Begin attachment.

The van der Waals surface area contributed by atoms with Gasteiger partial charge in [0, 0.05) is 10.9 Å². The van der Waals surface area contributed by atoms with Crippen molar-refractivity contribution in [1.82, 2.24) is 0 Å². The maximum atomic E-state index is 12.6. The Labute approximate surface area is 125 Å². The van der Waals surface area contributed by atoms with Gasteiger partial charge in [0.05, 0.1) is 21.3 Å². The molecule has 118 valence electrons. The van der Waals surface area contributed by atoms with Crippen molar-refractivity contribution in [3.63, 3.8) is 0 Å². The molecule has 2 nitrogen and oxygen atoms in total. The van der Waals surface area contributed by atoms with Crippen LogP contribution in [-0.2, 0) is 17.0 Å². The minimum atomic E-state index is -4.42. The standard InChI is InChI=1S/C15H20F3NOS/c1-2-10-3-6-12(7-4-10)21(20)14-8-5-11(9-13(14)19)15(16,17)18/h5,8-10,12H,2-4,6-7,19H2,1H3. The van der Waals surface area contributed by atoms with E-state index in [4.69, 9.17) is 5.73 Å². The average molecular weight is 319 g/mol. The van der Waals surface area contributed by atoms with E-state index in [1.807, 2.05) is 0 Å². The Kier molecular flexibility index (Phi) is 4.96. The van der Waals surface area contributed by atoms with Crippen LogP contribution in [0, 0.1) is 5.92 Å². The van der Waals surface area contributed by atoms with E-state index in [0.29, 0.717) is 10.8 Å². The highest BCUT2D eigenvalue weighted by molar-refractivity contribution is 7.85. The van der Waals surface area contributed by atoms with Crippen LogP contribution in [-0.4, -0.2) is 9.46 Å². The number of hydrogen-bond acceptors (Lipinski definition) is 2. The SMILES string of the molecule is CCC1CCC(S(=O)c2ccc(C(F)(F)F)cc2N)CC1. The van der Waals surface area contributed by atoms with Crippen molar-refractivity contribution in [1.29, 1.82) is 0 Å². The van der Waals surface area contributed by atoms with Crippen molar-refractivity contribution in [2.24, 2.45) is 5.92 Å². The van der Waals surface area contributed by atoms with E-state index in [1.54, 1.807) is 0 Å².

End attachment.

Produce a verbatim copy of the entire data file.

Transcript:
The van der Waals surface area contributed by atoms with Gasteiger partial charge in [0, 0.05) is 10.9 Å². The van der Waals surface area contributed by atoms with Crippen molar-refractivity contribution in [1.82, 2.24) is 0 Å². The maximum atomic E-state index is 12.6. The Labute approximate surface area is 125 Å². The van der Waals surface area contributed by atoms with Gasteiger partial charge in [0.05, 0.1) is 21.3 Å². The molecule has 118 valence electrons. The van der Waals surface area contributed by atoms with Crippen molar-refractivity contribution in [3.63, 3.8) is 0 Å². The molecule has 2 nitrogen and oxygen atoms in total. The van der Waals surface area contributed by atoms with Crippen LogP contribution in [-0.2, 0) is 17.0 Å². The minimum atomic E-state index is -4.42. The standard InChI is InChI=1S/C15H20F3NOS/c1-2-10-3-6-12(7-4-10)21(20)14-8-5-11(9-13(14)19)15(16,17)18/h5,8-10,12H,2-4,6-7,19H2,1H3. The van der Waals surface area contributed by atoms with E-state index in [4.69, 9.17) is 5.73 Å². The average molecular weight is 319 g/mol. The van der Waals surface area contributed by atoms with E-state index in [1.807, 2.05) is 0 Å². The Kier molecular flexibility index (Phi) is 4.96. The van der Waals surface area contributed by atoms with Crippen LogP contribution in [0, 0.1) is 5.92 Å². The van der Waals surface area contributed by atoms with E-state index in [0.29, 0.717) is 10.8 Å². The highest BCUT2D eigenvalue weighted by molar-refractivity contribution is 7.85. The van der Waals surface area contributed by atoms with Crippen LogP contribution in [-0.4, -0.2) is 9.46 Å². The number of hydrogen-bond acceptors (Lipinski definition) is 2. The SMILES string of the molecule is CCC1CCC(S(=O)c2ccc(C(F)(F)F)cc2N)CC1. The van der Waals surface area contributed by atoms with Crippen molar-refractivity contribution in [1.29, 1.82) is 0 Å². The van der Waals surface area contributed by atoms with Crippen molar-refractivity contribution in [2.24, 2.45) is 5.92 Å². The van der Waals surface area contributed by atoms with E-state index in [1.54, 1.807) is 0 Å².